The very first time the Winter Garden Squeeze took the field for a Florida Collegiate Summer League game, they had company.
Kids attending the game were invited to run out on the field with the players and stand by them during the National Anthem.
Once a game, between innings, they get to run the bases.
Crush, the team’s mascot, maneuvers through the crowd frequently, posing for photos and high-fiving youngsters.
Oh, and there’s some pretty good baseball going on down on the field, too.
That combination of family-friendly, fan-oriented entertainment and good ol’ baseball played by amateur athletes chasing their big league dreams is the formula that has Squeeze general manager Adam Bates optimistic about the first-year franchise’s future in Winter Garden.
“This community is a community of young families,” Bates said. “I wanted to have my family multiplied at these games … it’s going to grow, it really is.”
The growth Bates describes would really be more of a continued growth of sorts. The idea of having a franchise in West Orange County, and more specifically Winter Garden, was a seed in the minds of people like Bates and league president Rob Sitz years ago that has grown from thought to reality over the past several months.
“It’s really a kind of surreal experience because I know Adam and I have been talking about it for a long time,” Sitz said at the Squeeze’s home opener. “It’s a good atmosphere here, a lot of people showed up.”
Though the stands at West Orange High School, which the Winter Garden franchise is calling home for its inaugural season, are small relative to some of the league’s other ballparks, they provide an intimate atmosphere that translates well to the league’s emphasis on interacting with fans between innings.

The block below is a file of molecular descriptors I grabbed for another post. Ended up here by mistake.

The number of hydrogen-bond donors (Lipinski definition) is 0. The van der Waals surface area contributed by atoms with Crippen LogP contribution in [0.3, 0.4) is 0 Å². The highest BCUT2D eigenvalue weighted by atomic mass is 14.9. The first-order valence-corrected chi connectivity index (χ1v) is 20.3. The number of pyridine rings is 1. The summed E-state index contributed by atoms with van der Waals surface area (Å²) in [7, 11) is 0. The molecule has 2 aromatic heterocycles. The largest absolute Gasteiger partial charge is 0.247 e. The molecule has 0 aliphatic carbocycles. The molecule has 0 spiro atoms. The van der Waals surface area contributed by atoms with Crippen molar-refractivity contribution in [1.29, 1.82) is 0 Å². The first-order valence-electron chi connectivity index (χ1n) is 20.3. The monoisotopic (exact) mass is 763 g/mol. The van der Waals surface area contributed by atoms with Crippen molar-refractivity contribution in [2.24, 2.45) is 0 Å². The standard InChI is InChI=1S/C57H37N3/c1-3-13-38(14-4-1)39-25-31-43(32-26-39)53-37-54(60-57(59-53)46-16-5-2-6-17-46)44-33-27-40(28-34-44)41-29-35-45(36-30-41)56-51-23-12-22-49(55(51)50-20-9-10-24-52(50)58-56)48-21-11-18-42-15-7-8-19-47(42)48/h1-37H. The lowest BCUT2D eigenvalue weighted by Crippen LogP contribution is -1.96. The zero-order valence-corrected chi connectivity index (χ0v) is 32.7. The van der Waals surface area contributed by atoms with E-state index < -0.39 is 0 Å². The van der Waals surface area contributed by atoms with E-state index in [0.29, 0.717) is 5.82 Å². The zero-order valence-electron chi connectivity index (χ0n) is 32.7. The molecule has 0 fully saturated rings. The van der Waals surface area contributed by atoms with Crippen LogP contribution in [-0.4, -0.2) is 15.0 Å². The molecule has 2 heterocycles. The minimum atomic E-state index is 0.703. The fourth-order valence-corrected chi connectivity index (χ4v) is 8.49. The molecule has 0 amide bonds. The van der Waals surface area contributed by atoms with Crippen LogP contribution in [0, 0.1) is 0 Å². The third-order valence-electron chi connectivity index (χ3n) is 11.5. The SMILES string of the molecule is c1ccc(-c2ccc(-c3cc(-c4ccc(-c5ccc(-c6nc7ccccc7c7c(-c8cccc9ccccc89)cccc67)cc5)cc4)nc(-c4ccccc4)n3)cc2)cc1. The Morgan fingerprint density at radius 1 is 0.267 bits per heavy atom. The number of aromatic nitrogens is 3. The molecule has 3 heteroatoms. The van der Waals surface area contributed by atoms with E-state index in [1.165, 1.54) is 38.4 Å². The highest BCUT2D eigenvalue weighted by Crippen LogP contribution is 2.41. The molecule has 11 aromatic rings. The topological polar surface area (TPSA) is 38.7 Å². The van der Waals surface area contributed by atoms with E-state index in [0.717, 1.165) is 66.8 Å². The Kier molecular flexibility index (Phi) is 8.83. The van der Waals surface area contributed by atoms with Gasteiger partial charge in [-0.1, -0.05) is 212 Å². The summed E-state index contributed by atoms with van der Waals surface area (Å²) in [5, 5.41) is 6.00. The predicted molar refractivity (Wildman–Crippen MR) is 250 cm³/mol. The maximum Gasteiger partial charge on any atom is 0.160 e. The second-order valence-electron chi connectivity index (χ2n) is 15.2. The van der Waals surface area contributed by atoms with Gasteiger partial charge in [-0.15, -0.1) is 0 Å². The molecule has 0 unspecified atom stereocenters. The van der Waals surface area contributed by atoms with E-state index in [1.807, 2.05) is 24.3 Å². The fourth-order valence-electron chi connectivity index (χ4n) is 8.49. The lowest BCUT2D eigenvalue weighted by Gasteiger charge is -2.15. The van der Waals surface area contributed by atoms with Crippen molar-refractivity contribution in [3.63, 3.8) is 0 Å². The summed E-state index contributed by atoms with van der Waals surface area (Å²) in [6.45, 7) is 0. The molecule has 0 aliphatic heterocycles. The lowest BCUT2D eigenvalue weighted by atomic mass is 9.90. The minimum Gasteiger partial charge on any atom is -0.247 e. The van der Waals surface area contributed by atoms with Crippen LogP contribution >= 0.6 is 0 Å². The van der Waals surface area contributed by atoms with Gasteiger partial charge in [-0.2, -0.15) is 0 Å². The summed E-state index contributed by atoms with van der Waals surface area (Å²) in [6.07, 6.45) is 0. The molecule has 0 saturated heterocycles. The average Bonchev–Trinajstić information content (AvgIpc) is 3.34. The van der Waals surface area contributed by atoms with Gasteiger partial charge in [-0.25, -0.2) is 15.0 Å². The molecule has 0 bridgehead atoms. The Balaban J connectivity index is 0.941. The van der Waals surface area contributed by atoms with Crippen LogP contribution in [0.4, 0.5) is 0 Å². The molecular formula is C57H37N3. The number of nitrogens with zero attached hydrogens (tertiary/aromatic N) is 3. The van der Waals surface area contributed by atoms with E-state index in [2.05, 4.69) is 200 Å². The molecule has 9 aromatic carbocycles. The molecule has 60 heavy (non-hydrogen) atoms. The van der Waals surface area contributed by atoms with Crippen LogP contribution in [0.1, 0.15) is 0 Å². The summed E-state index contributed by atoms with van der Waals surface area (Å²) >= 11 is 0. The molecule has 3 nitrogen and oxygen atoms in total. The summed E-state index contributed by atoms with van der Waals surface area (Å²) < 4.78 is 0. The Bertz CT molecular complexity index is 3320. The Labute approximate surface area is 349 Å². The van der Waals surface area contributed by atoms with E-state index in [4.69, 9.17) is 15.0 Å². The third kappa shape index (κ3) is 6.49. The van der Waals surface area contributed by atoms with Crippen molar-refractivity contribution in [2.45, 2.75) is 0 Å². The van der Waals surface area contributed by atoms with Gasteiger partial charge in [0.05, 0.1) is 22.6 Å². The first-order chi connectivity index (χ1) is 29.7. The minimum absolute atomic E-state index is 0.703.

That much was on display for the team’s opener, which played host to roughly 250 fans. As the season progresses, the challenge for Bates and his staff of interns will be to create a bond between the fans and the team — a sense of ownership and a rooting interest for the individual players.
That shouldn’t be too hard, as what’s not to like about a group of young guys (a few of whom are hometown players) who are spending the summer chasing their dream and trying to get noticed by big league scouts.
There’s no million dollar signing bonuses here — just college kids, some of whom are living with host families here locally.
Of course, the players aren’t the only ones with whom fans will have a chance to build a rapport with — or the only ones chasing big league dreams. The league has, for years now, been a stepping-stone for its interns who get to help run the day-to-day and game operations for the ballclubs.
“It’s huge,” Sitz said, referencing the value of the experience for the interns on staff. “I think that’s [a] part of the Florida League that we don’t talk that much about but we want every person in this league to go to the next level — and that includes the interns. …
“A big part of it is them getting the experience that they get here — we let them run the games.”
The hope for this Winter Garden franchise is that it will develop to the level of franchises like the ones in Leesburg, DeLand, Winter Park and Sanford (College Park is, like the Squeeze, relatively new to the league in only its second season of existence).
Those teams draw good crowds and provide a nice option for families and sports fans alike to consider for their summer nights. And, if there was something to take away from the Squeeze’s first two home games, it’s that the potential for a quality FCSL franchise in Winter Garden is certainly there.